This was my fourth visit to California in four years. I had decided to do what most of the travel bloggers I read say to do. Don’t plan out everything. So I didn’t plan much. I booked my flight, organized a few activities and headed down to California to see my friends Meg and Kris.
On my first day visiting Kris made the recommendation for us to tour the San Juan Capistrano Mission. It sounded like the perfect spot to visit, it was historic, had plenty of photography opportunities and was somewhere I had never been before.
We entered in the main entrance and purchased our admission tickets along with a headset for the audio tour. This mission was the 7th of 21 missions built in California during the late 1780’s.
As we walked out into the courtyard we pulled out our map that we were given and began finding our way around the tour. The map marks important stops that may or may not include informative audio. The map is also slightly confusing as it is not in numeric order as you walk. I am sure there was some logic to it but to us it seemed a little unclear.
In the first courtyard we found an olive millstone where we learned that the Spanish missionaries planted olive trees on the several hundred thousand acres they occupied and milled the olives to create olive oil.
In addition to the olive oil the missionaries also made wine. The California wine industry is said to be born right here at this mission. In 1779 one of the Fathers brought wine cuttings to the mission and planted them here. The other California missions followed suit and planted their own vines as well. The wine was used for daily drinking as well as for mass.
As we moved from the front courtyard to the central courtyard we found in the center a peaceful water pool complete with lily-pads and coy fish.
We then wove our way around the courtyard taking in the beautiful buildings, and walking through the ST. Peregrine Chapel. The chapel was filled with stunning ornate detailing. In the 1950’s the chapel was dedicated to the Italian St. Peregrine. Although St. Peregrine lead a rather rambunctious early life, he found his calling and founded a monastery. Later in his life he developed cancer in his leg. On the eve of the night before his leg was to be amputated he had a vision that Christ touched his foot. Oddly enough he was miraculously healed of cancer. He was later made a Saint after his passing. He became the patron saint for individuals suffering from cancer and in the last 20 years, those who are suffering from AIDS.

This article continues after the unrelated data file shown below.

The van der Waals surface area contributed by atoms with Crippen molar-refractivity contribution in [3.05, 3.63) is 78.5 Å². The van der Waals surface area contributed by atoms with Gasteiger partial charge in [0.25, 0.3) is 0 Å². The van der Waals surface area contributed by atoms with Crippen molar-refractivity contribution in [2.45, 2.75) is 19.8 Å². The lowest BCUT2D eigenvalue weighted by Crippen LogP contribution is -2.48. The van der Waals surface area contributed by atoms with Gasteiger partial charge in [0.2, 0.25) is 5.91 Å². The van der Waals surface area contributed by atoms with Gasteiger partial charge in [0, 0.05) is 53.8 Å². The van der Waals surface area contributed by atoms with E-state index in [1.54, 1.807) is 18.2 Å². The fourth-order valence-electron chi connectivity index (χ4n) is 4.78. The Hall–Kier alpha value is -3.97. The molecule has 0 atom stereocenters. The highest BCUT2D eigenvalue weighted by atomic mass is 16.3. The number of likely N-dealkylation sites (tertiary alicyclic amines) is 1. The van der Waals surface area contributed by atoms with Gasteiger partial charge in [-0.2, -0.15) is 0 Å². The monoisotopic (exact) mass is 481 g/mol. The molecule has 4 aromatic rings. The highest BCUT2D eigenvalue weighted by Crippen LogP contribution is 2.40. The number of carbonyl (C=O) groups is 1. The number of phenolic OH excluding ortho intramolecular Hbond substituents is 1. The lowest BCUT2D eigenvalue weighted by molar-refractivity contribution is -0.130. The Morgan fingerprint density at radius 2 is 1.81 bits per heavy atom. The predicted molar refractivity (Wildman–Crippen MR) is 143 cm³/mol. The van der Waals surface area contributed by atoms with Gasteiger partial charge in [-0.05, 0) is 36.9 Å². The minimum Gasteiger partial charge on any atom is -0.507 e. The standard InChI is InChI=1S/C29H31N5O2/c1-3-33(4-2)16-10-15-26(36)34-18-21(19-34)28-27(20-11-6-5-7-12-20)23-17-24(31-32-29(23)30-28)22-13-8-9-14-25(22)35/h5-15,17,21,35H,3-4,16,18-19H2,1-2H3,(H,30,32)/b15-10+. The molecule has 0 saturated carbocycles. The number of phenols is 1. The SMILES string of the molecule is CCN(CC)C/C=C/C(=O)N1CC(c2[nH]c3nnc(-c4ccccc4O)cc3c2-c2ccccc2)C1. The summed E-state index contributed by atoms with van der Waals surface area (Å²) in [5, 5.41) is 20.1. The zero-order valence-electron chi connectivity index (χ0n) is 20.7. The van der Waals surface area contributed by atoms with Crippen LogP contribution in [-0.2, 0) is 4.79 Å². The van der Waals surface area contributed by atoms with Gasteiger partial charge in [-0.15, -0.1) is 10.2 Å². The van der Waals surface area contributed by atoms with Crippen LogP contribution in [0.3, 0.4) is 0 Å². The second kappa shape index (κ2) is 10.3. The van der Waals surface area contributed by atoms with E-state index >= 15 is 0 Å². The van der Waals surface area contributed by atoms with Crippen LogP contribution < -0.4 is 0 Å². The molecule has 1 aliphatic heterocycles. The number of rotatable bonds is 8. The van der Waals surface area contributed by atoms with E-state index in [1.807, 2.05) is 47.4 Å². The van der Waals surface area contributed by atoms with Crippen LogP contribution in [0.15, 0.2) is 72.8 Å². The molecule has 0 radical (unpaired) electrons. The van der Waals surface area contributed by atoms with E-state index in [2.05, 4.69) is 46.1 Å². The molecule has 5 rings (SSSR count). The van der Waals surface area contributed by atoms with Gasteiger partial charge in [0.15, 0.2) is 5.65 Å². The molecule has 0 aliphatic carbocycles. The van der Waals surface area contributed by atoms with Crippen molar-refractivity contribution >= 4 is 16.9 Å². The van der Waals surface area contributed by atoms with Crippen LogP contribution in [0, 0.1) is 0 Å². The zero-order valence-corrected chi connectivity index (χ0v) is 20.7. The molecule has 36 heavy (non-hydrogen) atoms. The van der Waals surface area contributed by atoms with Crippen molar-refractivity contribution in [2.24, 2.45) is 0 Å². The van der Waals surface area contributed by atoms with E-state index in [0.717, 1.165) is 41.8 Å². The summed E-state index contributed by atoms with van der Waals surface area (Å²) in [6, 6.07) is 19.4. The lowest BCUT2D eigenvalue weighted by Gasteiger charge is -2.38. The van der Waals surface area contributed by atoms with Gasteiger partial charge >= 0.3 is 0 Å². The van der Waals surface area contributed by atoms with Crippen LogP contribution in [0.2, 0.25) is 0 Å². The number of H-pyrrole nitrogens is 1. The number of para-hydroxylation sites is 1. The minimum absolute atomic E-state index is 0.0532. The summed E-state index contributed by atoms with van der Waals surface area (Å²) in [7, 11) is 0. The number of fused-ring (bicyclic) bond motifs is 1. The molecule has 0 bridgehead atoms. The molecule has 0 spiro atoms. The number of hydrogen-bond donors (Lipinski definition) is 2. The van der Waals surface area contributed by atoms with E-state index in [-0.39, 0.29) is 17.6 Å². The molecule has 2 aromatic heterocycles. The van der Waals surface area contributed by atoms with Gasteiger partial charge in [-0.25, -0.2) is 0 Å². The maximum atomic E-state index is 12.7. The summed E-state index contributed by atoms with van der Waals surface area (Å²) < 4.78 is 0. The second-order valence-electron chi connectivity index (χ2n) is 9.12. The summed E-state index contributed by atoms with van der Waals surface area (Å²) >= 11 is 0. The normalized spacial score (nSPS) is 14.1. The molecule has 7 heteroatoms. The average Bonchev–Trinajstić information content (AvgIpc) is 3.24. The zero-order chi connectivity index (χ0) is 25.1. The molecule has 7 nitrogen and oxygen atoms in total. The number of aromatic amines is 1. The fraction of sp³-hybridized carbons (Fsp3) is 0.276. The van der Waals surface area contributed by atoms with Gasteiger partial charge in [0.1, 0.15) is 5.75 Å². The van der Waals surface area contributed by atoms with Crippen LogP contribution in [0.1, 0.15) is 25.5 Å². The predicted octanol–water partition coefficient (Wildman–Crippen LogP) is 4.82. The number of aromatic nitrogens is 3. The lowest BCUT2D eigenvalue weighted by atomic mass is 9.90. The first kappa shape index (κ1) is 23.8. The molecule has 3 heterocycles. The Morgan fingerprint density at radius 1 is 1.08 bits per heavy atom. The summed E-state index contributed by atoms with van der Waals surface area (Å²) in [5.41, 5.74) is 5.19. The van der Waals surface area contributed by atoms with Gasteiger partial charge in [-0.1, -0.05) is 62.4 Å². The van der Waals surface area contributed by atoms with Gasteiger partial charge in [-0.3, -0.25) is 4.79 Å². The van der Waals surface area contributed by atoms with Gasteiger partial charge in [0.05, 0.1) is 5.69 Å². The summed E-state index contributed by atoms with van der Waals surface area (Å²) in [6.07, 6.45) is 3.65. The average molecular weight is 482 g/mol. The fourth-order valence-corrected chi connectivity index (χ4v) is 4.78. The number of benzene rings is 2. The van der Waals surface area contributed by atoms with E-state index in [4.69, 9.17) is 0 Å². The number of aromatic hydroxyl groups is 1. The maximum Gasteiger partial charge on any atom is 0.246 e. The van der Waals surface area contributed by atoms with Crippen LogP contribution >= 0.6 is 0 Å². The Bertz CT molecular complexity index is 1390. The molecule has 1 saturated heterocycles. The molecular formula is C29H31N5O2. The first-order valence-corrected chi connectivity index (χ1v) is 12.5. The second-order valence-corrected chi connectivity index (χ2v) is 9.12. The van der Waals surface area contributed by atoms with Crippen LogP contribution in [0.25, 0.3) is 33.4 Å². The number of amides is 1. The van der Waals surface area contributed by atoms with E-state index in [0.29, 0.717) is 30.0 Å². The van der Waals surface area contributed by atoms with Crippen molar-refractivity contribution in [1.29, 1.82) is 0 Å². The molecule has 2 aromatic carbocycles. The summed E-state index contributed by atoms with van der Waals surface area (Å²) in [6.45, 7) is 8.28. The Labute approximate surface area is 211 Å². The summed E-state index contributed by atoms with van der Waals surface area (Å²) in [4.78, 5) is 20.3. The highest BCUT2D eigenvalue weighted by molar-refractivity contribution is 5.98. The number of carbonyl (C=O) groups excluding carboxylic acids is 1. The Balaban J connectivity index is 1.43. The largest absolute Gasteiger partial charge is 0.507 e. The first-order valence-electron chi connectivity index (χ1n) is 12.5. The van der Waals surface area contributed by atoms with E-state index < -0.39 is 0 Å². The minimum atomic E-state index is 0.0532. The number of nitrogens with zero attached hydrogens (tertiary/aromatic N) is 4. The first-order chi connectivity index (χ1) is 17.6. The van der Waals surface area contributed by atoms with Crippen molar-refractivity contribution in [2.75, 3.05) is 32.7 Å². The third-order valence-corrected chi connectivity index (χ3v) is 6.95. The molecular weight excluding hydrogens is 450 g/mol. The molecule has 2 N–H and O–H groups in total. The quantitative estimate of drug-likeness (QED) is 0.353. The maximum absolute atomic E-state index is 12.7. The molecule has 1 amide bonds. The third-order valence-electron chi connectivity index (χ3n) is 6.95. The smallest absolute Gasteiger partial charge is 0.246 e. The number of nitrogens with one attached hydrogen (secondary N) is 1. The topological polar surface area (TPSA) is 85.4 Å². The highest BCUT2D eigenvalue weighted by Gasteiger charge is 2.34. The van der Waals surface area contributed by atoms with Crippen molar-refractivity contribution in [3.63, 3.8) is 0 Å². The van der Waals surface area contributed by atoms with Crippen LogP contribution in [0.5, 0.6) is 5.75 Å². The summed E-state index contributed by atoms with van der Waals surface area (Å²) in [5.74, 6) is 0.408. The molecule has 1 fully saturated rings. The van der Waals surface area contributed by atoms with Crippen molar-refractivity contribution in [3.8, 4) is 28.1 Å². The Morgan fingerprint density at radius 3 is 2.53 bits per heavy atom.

After leaving the chapel we entered the cemetery that lead us out to the bell wall. There are two sizes of bells, the larger, which are reproductions of the bells that hung in the Great Stone Church until an earthquake in 1812. The two smaller bells date back to 1804. In addition to the bells ringing in the morning, mid-day and evening, the bells would be rung if someone had died. The sound of the bell, the time of day they were being rung and how many rungs were made would signify if a man, woman or child had died.
The most impressive part of the mission is the Ruins of the Great Stone Church. Construction of this church began in 1797 and took 9 years to complete. It once had 7 domes and a 70 foot bell tower. On December 8th, 1812 a massive earthquake hit during morning mass. The walls and roof of the church collapsed on the worshipers, killing 40 people. Over the years preservation tactics have been taken, with the most costly in 1989, a 15 year 9.6 million dollar USD project. This project protected the ruins as well as made it earthquake proof. After the project’s completion in June 2004, mass was held, after a 200 year hiatus.